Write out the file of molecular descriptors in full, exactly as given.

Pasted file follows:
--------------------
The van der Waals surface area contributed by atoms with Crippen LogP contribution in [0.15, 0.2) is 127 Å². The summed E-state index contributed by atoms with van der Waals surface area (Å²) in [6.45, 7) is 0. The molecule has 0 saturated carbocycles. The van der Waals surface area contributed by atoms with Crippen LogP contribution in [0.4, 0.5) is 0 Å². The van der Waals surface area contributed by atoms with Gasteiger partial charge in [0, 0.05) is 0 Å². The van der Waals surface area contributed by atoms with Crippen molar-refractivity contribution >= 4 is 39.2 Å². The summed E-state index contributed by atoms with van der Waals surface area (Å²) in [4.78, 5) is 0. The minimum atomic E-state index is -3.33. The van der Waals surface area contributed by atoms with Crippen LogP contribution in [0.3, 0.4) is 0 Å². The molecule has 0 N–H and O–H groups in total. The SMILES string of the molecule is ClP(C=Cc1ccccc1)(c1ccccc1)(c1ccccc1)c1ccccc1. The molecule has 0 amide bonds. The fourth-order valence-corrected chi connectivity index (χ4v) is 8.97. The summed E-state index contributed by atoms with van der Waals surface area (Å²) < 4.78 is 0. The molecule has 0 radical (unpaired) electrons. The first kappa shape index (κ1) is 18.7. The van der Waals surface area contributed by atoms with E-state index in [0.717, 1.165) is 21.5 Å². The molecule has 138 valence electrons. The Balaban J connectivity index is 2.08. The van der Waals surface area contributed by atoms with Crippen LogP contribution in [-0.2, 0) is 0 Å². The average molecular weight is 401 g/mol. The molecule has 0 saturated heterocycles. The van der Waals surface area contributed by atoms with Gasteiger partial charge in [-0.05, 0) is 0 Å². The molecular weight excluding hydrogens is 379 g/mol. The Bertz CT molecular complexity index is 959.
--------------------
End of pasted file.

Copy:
The van der Waals surface area contributed by atoms with Crippen LogP contribution in [0.15, 0.2) is 127 Å². The summed E-state index contributed by atoms with van der Waals surface area (Å²) in [6.45, 7) is 0. The molecule has 0 saturated carbocycles. The van der Waals surface area contributed by atoms with Crippen LogP contribution in [0.4, 0.5) is 0 Å². The van der Waals surface area contributed by atoms with Gasteiger partial charge in [0, 0.05) is 0 Å². The van der Waals surface area contributed by atoms with Crippen molar-refractivity contribution >= 4 is 39.2 Å². The summed E-state index contributed by atoms with van der Waals surface area (Å²) in [4.78, 5) is 0. The minimum atomic E-state index is -3.33. The van der Waals surface area contributed by atoms with Crippen LogP contribution in [0.3, 0.4) is 0 Å². The molecule has 0 N–H and O–H groups in total. The SMILES string of the molecule is ClP(C=Cc1ccccc1)(c1ccccc1)(c1ccccc1)c1ccccc1. The molecule has 0 amide bonds. The fourth-order valence-corrected chi connectivity index (χ4v) is 8.97. The summed E-state index contributed by atoms with van der Waals surface area (Å²) < 4.78 is 0. The molecule has 0 radical (unpaired) electrons. The first kappa shape index (κ1) is 18.7. The van der Waals surface area contributed by atoms with E-state index in [0.717, 1.165) is 21.5 Å². The molecule has 138 valence electrons. The Balaban J connectivity index is 2.08. The van der Waals surface area contributed by atoms with Crippen LogP contribution in [-0.2, 0) is 0 Å². The average molecular weight is 401 g/mol. The molecule has 0 saturated heterocycles. The van der Waals surface area contributed by atoms with Gasteiger partial charge in [-0.05, 0) is 0 Å². The molecular weight excluding hydrogens is 379 g/mol. The Bertz CT molecular complexity index is 959.